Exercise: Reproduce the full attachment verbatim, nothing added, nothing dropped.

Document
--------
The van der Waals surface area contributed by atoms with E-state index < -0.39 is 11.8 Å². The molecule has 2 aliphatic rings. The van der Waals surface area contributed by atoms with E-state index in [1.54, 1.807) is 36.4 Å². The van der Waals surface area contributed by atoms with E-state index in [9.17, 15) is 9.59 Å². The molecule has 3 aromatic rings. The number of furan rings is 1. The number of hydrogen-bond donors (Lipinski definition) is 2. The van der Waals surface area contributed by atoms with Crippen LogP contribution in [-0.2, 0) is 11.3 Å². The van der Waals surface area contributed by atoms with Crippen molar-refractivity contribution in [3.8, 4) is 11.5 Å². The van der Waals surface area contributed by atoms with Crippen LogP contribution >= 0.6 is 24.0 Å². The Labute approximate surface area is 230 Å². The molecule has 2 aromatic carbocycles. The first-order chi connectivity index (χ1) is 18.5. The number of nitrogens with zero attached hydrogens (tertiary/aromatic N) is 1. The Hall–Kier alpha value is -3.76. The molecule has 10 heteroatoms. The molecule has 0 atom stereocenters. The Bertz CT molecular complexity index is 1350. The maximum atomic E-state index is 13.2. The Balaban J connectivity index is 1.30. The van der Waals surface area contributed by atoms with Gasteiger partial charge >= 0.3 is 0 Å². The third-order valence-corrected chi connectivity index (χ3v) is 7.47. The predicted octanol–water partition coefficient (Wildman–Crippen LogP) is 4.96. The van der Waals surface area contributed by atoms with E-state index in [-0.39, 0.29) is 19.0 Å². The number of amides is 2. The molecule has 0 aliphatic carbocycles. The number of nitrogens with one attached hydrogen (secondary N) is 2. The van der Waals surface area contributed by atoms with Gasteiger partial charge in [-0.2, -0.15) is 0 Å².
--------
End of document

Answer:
The van der Waals surface area contributed by atoms with E-state index < -0.39 is 11.8 Å². The molecule has 2 aliphatic rings. The van der Waals surface area contributed by atoms with E-state index in [1.54, 1.807) is 36.4 Å². The van der Waals surface area contributed by atoms with E-state index in [9.17, 15) is 9.59 Å². The molecule has 3 aromatic rings. The number of furan rings is 1. The number of hydrogen-bond donors (Lipinski definition) is 2. The van der Waals surface area contributed by atoms with Crippen LogP contribution in [-0.2, 0) is 11.3 Å². The van der Waals surface area contributed by atoms with Crippen molar-refractivity contribution in [3.8, 4) is 11.5 Å². The van der Waals surface area contributed by atoms with Crippen LogP contribution >= 0.6 is 24.0 Å². The Labute approximate surface area is 230 Å². The molecule has 2 aromatic carbocycles. The first-order chi connectivity index (χ1) is 18.5. The number of nitrogens with zero attached hydrogens (tertiary/aromatic N) is 1. The Hall–Kier alpha value is -3.76. The molecule has 10 heteroatoms. The molecule has 0 atom stereocenters. The Bertz CT molecular complexity index is 1350. The maximum atomic E-state index is 13.2. The Balaban J connectivity index is 1.30. The van der Waals surface area contributed by atoms with Gasteiger partial charge >= 0.3 is 0 Å². The third-order valence-corrected chi connectivity index (χ3v) is 7.47. The predicted octanol–water partition coefficient (Wildman–Crippen LogP) is 4.96. The van der Waals surface area contributed by atoms with E-state index in [-0.39, 0.29) is 19.0 Å². The number of amides is 2. The molecule has 0 aliphatic carbocycles. The number of nitrogens with one attached hydrogen (secondary N) is 2. The van der Waals surface area contributed by atoms with Gasteiger partial charge in [-0.2, -0.15) is 0 Å².